According to China Daily, in October of that year, China Southern Railways and China Northern Railways were paid ¥6.0 billion and ¥4.5 billion, respectively, by the Ministry of Railways. Eventually, the Wall Street Journal reported that the Ministry of Railway’s debt became so large that the State Council had to create China Railway Corporation to take over the ¥2.66 trillion in debt owned by the ministry.

The issue of accounts receivables as a systemic issue has begun to receive limited coverage from international media since that time. In 2012, the Financial Times reported on the issue.
A Financial Times analysis revealed that 66 per cent of listed Chinese companies that have reported third-quarter results showed a year-on-year increase in such unpaid bills – called accounts receivable in accounting – as a proportion of sales, according to the S&P Capital IQ database. … Sany Heavy, the world’s ninth-largest machinery maker by sales, reported that accounts receivables were up 83 per cent year to date at the end of the third quarter, hitting Rmb21bn. … Other machinery companies reported similar problems: at Shanghai-listed First Tractor, accounts receivable rose 169 per cent from the beginning of the year. … At Zoomlion, a leading Chinese machinery maker, accounts receivable at the end of the third quarter were up 69 per cent from the beginning of the year, according to earnings released on Tuesday. … At Baosteel and Jiangxi Copper, the biggest listed producers of steel and copper, unpaid bills rose 52 per cent and 66 per cent, respectively, since the beginning of the year.
In 2013, the Wall Street Journal ran an article on the growing business of factoring, which is when companies sell their accounts receivables to banks.
China's banking regulator has instructed banks to better monitor a type of lending particularly popular with small firms as demand burgeons and banks relax their oversight standards. … Shanghai Pudong Development Bank Co. has said that it did 130 billion yuan ($21 billion) worth of factoring business in the first half of the year, up 51% from the same period last year. That is equivalent to about 8% of the new loans it made between January and June. … China Merchants Bank Co. said it earned 562 million yuan in income from its factoring business in the first half, an increase of almost 150% over a year earlier. … Bank of Communications Co. and Agricultural Bank of China Ltd. both said in their half-year earnings reports that their factoring business expanded rapidly.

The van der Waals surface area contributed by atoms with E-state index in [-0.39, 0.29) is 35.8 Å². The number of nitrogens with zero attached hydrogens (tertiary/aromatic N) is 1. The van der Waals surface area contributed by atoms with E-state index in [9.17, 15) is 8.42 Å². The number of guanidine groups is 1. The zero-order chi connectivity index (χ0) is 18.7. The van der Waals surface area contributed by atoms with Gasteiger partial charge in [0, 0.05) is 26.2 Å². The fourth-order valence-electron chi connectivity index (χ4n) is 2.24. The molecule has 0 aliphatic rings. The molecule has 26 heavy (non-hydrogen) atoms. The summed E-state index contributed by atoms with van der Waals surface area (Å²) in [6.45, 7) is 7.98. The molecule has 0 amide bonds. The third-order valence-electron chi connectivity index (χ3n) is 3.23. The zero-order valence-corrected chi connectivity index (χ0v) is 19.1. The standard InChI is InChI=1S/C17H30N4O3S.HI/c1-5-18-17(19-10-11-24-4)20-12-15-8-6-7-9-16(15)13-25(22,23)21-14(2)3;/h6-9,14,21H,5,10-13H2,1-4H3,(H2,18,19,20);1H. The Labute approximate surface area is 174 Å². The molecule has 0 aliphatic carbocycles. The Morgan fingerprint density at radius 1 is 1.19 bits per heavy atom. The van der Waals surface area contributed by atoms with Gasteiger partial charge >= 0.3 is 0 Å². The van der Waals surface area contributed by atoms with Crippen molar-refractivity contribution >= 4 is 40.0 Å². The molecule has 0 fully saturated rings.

In 2014, Reuters ran an article on the rising levels of accounts receivables and collection times.
A Thomson Reuters survey of data on China's more than 2,300 stock market-listed firms illustrates the impact on corporate payments, with company receivables - the accounting term for money owed by customers - on average reaching $160.49 million at the end of last year, more than double the $65.9 million average at the end of 2009. … Over the same period, the median collection time for billings crawled up from 71.4 days to 90.42 days. It was the first time China's market-listed firms averaged more than 90 days in a decade.
In addition to increased accounts receivables, there is another trend that will have systemic ramifications: Cross-ownership. Many of the companies involved in the capital goods sector own their suppliers and customers either partially or outright. Many companies are engaging in entrusted loans with owners or subsidiaries, allowing them to pay accounts receivables on time, but then have the same issues repaying the entrusted loans later down the line. According to the same Reuters article as quoted above, “Chinese companies granted a net 2.55 trillion yuan ($411 billion) in so-called entrusted loans in 2013, nearly double the 1.28 trillion yuan total in 2012.”

The current issues that affect the bank lending and corporate bond markets have formed over the last few years, many of them starting with accounts receivables. Understanding future issues that will soon impact those two markets will most likely come from understanding the accounts receivables issues of today.